Op-ed — by Taras Panio
German Chancellor Angela Merkel attends a joint press conference with the Hungarian prime minister in the parliament in Budapest on Feb. 2 during her first visit to Hungary in last five years.
The politics of “waiting out” the war that has been adopted by the European leadership reveals the fear and inability of the current generation of European politicians to make responsible decisions.
The statement by the German Minister of Foreign Affairs Frank-Walter Steinmeier, who recommended that the US refrain from supplying weapons to Ukraine, has already caused amazement, disillusionment and outrage in Ukraine.
“There is no military solution to this conflict. I tell this to my American friends who are considering the possibility of supplying weapons. This will lead to a greater number of deaths,” Steinmeier said.
Of course we should not forget that the diplomat made this statement during the regional conference of the Social Democratic Party of Germany in Nuremberg and that the main audience, naturally, was composed of Steinmeier’s fellow party members.
However, the tone adopted by Steinmeier does not differ much from the tone taken by Angela Merkel, who also managed to declare that the conflict in the east of Ukraine cannot be resolved by military means.
In fact, much the same (idea) was stated by the government of Czechoslovakia in the person of the Minister of Foreign Affairs Lubomir Zaoralek, who took his cynicism even further when he declared that “even if the negotiations fall through, we cannot say that we would send weapons.” Translated from the Czech-diplomatic language this means that if the negotiations fail, Ukraine will face Russian aggression alone.
However, none of the peacekeepers offered any realistic or effective diplomatic mechanism to settle the conflict “that cannot be settled by military means.” All limited themselves to calls for peaceful settlement. If every such call stopped a single Russian soldier, Putin would be without troops at the frontline.
It is more likely that the Europeans have decided to “wait out” (the war) on the backs of Ukrainians, limiting themselves — with the exception of sanctions — to sporadic financial aid and expressions of concern (during active hostilities) and sympathy (when separatists kill civilians deliberately without even advancing anywhere).
Brussels, together with Berlin and Paris, expects that sooner or later Russia’s financial exhaustion will cool down Putin’s aggressive passions and then he can be offered new cooperation on terms convenient for Europe. Meanwhile, the risks that the conflict will expand to an all-European war will be minimal.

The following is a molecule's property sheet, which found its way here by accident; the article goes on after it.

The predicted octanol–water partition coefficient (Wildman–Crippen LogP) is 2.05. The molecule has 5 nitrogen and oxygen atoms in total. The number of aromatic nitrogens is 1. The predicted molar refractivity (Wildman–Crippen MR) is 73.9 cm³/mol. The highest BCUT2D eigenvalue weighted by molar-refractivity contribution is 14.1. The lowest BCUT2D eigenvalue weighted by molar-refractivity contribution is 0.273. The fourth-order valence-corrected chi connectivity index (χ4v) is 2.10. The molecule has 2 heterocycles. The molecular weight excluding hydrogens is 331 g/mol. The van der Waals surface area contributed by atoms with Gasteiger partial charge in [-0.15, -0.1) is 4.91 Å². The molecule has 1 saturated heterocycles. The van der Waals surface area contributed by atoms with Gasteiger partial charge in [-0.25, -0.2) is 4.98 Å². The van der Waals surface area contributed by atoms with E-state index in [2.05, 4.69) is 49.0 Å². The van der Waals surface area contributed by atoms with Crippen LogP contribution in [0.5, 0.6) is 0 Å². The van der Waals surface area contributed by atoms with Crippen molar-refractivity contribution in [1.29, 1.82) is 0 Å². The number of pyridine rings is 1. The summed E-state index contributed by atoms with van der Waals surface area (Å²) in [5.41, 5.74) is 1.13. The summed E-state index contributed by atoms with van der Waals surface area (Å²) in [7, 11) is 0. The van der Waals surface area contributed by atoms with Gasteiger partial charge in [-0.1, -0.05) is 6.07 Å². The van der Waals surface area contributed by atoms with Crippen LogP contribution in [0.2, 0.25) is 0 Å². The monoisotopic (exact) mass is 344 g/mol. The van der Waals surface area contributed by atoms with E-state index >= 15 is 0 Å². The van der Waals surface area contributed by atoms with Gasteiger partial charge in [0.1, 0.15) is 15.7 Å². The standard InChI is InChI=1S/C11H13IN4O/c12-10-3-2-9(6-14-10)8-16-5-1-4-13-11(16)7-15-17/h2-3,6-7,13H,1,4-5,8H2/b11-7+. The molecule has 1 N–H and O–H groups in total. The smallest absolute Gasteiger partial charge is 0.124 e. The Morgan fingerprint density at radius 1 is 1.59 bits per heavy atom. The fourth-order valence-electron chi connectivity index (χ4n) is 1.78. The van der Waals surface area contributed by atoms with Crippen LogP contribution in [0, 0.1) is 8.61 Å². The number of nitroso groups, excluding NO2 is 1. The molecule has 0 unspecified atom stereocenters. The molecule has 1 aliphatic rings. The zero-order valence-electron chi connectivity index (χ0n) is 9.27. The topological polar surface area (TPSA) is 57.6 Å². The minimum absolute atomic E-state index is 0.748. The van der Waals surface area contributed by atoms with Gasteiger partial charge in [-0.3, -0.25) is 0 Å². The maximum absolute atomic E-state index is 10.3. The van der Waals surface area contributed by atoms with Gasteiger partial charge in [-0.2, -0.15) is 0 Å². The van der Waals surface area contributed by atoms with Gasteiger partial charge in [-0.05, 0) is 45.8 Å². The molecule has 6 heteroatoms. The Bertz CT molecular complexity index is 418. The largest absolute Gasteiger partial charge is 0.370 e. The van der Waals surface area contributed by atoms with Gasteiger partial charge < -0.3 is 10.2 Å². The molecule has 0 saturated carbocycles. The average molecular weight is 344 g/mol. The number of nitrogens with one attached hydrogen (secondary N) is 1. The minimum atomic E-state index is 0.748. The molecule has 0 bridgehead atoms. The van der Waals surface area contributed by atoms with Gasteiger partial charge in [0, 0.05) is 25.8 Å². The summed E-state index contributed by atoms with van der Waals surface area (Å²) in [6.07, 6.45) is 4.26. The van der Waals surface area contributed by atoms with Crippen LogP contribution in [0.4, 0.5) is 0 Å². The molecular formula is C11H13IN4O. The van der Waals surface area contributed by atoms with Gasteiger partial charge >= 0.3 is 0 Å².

On first glance, such a position might appear to be advantageous for Europe — apart from its moral-ethical aspect and taken at a distance from the frontline, where the separatists, with whom it is possible to negotiate only by degrees, are gradually transforming two oblasts of Ukraine into a working model of Armageddon. In this fashion Europe comes out of the conflict with minimal losses. To realize such a model Europe is ready to support anti-Russian sanctions, arrange for periodic indoctrination of the next Orban (which incidentally Merkel was doing at the time of her speech on the need for pacifism on the Eastern front) and also to give Ukraine modest loans with no real hope for repayment. (Viktor Orbán is the pro-Putin prime minister of Hungary and president of the country’s extreme-right ruling party Fidesz — Ed.)
But this model has one huge disadvantage. It ignores the fact that reserves of strength for such a war — material, financial and, most of all, psychological — are being exhausted in Ukraine.
Because you can talk as much as you want about the heroic battle for the homeland. You can calculate at will the portion of salaries to be rendered in food and night goggles for those out THERE. By order of the General Staff, and repeated by Ukraine’s president, you can forbid men to go out for kefir, beer or bread without permission from the military office — thus ameliorating the difficult financial situation of the military commissars.
But the army cannot remain for years on checkpoints around Mordor (area of peril, darkness and evil — Ed.) and only respond to the next shelling, provocation or sabotage. And, more generally, the army must advance. Or the war will be lost sooner or later.
And if this “great standstill” drags on for another year or two, everything will “collapse.” Tired volunteers, bombed out checkpoints, the presidential standard lowered from its flagpole. Oh, and at the same time, European hopes for “buying peace.” However, at that point this will no longer trouble us.
But what becomes the “endgame” for us, will be just the beginning of real problems for the Europeans — in the Baltic States, in Poland, in the Balkans, and anywhere else. After demolishing the “rook” (chess piece — Ed.) of Ukrainian defense, Putin will have the entire chessboard in front of him for further combinations.
Finally, it is possible to understand — but not justify — the German fear of war. They cannot forget what war is. The only problem is that the war has already started and is taking place no matter what it is called. And if there is refusal to fight in this war, there will be Anschluss (Hitler’s annexation of Austria — Ed.). Which can only be a prelude to the next, larger, war. Who should know this better than the Germans and the Czechs?